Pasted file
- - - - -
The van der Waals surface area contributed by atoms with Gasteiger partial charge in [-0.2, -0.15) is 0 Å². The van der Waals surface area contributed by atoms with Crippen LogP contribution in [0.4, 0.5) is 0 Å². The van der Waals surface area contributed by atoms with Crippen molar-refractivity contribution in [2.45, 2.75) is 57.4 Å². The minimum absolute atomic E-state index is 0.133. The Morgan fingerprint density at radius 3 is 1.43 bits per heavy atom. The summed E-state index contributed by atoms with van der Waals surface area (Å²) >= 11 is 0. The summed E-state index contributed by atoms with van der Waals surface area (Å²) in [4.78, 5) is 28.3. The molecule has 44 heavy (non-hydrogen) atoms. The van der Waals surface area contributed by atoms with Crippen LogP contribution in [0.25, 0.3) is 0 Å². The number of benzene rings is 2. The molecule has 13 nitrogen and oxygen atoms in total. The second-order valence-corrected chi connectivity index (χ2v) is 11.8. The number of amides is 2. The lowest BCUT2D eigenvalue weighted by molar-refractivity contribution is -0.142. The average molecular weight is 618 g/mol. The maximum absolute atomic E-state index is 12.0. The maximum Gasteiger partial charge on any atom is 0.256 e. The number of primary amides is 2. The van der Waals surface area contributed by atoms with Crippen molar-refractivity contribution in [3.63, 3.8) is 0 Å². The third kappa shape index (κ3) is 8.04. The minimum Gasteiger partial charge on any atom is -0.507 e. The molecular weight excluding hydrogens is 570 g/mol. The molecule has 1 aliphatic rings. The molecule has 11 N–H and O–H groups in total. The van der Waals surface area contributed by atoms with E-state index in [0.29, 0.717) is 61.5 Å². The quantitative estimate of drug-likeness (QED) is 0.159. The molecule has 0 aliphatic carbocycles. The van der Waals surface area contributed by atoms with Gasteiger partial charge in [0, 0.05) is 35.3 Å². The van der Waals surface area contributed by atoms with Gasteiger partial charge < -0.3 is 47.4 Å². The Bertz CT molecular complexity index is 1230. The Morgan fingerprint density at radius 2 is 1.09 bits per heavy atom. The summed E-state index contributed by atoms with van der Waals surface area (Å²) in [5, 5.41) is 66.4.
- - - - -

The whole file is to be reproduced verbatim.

The van der Waals surface area contributed by atoms with Gasteiger partial charge in [-0.2, -0.15) is 0 Å². The van der Waals surface area contributed by atoms with Crippen LogP contribution in [0.4, 0.5) is 0 Å². The van der Waals surface area contributed by atoms with Crippen molar-refractivity contribution in [2.45, 2.75) is 57.4 Å². The minimum absolute atomic E-state index is 0.133. The Morgan fingerprint density at radius 3 is 1.43 bits per heavy atom. The summed E-state index contributed by atoms with van der Waals surface area (Å²) >= 11 is 0. The summed E-state index contributed by atoms with van der Waals surface area (Å²) in [4.78, 5) is 28.3. The molecule has 44 heavy (non-hydrogen) atoms. The van der Waals surface area contributed by atoms with Crippen LogP contribution in [0.25, 0.3) is 0 Å². The number of benzene rings is 2. The molecule has 13 nitrogen and oxygen atoms in total. The second-order valence-corrected chi connectivity index (χ2v) is 11.8. The number of amides is 2. The lowest BCUT2D eigenvalue weighted by molar-refractivity contribution is -0.142. The average molecular weight is 618 g/mol. The maximum absolute atomic E-state index is 12.0. The maximum Gasteiger partial charge on any atom is 0.256 e. The number of primary amides is 2. The van der Waals surface area contributed by atoms with Crippen molar-refractivity contribution in [3.63, 3.8) is 0 Å². The third kappa shape index (κ3) is 8.04. The minimum Gasteiger partial charge on any atom is -0.507 e. The molecular weight excluding hydrogens is 570 g/mol. The molecule has 1 aliphatic rings. The molecule has 11 N–H and O–H groups in total. The van der Waals surface area contributed by atoms with E-state index in [0.29, 0.717) is 61.5 Å². The quantitative estimate of drug-likeness (QED) is 0.159. The molecule has 0 aliphatic carbocycles. The van der Waals surface area contributed by atoms with Gasteiger partial charge in [0, 0.05) is 35.3 Å². The van der Waals surface area contributed by atoms with Gasteiger partial charge < -0.3 is 47.4 Å². The Bertz CT molecular complexity index is 1230. The Morgan fingerprint density at radius 2 is 1.09 bits per heavy atom. The summed E-state index contributed by atoms with van der Waals surface area (Å²) in [5, 5.41) is 66.4.